I’m not one of those people who think there is only one perfect agent (or one perfect person, even) for you. Any one of those agents could have sold my book and done it well. When you’re in the moment, it feels like the biggest decision you’ll ever make, and maybe it kind of is, but if you’re having trouble deciding, chances are BOTH choices are good ones.

I ended up choosing Ammi-Joan Paquette and every day I find new reasons to be thankful I did. Some agents were focused on money and some were focused on craft, and Joan was the latter. That was important to me.  She’s made my story stronger and she has always encouraged me to take the time I needed to do it well. Maybe another agent would have sent the story out before it was ready, but I have confidence Joan will never let me do that.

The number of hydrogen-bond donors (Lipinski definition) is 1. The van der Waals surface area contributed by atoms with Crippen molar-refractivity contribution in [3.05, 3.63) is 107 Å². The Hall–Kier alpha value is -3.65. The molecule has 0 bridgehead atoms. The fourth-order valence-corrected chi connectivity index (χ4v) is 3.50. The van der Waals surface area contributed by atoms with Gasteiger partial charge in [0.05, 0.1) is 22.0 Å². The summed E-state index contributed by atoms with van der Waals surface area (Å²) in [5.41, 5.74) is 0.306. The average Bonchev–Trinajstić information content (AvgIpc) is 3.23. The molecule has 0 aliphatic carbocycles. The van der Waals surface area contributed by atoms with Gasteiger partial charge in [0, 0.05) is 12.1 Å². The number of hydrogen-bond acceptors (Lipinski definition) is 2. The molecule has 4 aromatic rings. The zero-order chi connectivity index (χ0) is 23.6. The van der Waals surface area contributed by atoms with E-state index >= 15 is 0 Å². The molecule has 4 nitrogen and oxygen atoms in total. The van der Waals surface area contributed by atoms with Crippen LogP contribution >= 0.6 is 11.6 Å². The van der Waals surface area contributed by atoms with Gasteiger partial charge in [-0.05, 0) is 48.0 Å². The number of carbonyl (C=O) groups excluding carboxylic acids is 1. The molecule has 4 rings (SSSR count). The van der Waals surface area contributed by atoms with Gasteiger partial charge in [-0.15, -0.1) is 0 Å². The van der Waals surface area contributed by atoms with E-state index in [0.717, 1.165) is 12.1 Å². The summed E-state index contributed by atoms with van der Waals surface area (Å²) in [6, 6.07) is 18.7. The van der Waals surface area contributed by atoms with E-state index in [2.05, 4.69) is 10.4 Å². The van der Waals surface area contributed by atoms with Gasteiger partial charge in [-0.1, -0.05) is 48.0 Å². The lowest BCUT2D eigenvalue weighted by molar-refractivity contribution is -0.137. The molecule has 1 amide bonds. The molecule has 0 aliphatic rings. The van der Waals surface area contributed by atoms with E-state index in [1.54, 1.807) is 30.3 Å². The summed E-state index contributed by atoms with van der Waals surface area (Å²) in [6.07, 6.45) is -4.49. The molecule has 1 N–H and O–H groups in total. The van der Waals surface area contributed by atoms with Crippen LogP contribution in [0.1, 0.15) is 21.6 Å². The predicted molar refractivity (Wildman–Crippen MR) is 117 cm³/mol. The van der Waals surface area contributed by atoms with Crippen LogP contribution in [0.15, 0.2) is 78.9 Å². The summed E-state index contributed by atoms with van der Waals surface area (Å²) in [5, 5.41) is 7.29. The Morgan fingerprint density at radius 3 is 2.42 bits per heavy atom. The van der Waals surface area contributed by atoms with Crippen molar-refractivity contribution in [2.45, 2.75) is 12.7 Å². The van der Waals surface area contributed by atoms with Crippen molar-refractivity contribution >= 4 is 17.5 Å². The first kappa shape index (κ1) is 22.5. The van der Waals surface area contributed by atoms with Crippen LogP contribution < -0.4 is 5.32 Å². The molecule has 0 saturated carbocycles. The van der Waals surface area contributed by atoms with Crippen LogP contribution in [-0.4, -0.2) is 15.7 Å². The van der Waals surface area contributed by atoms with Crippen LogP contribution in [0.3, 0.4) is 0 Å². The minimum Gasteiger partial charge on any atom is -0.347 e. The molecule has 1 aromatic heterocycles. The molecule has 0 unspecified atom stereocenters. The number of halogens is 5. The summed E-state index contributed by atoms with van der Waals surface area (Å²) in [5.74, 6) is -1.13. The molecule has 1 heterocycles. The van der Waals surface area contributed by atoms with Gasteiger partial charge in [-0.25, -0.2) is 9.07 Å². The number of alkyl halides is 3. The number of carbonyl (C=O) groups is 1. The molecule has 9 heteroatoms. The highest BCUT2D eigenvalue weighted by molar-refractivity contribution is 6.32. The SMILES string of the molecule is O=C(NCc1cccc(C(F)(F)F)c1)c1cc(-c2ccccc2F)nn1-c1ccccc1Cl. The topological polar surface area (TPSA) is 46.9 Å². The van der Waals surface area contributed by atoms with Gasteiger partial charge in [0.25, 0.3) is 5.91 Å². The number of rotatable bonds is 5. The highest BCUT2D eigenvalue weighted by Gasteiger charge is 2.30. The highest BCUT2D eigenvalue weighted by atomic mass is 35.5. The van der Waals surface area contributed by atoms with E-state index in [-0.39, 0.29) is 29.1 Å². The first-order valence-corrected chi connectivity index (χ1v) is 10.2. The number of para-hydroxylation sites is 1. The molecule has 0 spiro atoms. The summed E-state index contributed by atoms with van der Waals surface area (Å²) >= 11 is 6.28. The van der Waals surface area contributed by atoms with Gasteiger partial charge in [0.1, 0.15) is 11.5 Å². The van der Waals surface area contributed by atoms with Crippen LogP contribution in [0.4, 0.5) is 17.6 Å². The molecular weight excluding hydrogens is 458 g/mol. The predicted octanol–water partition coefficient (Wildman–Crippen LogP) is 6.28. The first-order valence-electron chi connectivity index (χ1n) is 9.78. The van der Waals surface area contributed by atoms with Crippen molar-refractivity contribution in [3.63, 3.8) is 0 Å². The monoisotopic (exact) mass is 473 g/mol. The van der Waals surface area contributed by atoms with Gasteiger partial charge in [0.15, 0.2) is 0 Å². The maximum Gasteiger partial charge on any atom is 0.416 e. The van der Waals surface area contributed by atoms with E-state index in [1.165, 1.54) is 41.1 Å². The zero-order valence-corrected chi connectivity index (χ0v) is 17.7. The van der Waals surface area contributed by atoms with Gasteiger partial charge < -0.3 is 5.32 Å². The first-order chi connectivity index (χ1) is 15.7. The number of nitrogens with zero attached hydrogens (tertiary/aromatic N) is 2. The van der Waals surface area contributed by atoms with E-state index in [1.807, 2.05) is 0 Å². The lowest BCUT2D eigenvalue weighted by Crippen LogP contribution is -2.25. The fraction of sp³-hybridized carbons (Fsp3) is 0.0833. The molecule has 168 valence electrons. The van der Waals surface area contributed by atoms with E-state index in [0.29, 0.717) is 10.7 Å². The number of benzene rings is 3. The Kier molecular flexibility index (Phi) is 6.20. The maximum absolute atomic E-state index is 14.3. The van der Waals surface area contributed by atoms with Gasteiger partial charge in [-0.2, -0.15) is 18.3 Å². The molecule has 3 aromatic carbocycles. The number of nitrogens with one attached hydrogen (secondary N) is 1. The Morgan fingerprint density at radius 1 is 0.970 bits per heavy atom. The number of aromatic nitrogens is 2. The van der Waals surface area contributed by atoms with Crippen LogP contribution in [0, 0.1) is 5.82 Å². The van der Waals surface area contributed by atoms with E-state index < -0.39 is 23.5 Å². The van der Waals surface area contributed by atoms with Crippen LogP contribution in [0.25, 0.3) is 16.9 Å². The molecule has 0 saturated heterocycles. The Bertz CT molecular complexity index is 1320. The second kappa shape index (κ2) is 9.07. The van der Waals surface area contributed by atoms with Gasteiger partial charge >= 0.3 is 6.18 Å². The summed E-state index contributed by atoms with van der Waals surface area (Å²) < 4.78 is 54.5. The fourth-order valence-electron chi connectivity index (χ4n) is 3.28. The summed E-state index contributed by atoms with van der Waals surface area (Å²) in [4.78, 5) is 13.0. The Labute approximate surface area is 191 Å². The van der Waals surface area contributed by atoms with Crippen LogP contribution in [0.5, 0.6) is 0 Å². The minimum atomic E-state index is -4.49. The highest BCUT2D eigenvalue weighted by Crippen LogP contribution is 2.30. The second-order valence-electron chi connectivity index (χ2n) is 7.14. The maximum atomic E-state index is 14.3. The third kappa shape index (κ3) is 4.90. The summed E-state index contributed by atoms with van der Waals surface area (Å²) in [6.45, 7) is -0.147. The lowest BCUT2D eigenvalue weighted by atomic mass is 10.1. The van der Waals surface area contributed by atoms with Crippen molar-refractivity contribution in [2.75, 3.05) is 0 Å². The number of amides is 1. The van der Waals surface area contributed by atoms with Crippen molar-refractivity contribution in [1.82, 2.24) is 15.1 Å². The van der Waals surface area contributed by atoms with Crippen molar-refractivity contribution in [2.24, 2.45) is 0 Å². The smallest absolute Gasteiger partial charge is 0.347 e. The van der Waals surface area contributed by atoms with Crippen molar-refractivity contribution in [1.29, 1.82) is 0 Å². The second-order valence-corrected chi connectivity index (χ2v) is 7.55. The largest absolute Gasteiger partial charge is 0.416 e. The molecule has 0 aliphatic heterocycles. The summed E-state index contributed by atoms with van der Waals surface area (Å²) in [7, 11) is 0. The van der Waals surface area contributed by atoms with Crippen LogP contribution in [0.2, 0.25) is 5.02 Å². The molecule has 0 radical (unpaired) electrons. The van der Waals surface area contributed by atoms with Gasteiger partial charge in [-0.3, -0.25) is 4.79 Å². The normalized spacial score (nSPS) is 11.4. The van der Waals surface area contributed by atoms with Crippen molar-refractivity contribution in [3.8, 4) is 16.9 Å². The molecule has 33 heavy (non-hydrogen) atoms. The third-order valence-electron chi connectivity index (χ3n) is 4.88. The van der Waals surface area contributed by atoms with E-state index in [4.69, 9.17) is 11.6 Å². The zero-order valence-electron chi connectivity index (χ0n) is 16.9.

So, that’s how I chose my agent.

Agent Revisions

Someone wanted to know the scope of my revisions with Joan. I’m not sure exactly how helpful this section will be to you, as it totally depends on the manuscript in question. I know other people who signed with agents after Pitch Wars and went on submission pretty much straight away. That wasn’t me.

The scope of my agented revisions were not as large as the scope of my Pitch Wars revisions. They weren’t structural. The bones of the manuscript were sound. It was just the nuances I had to work on, and nuance isn’t easy to get right. I completed my Pitch Wars revisions in 4-5 weeks. I completed my agented revisions in 4-5 months.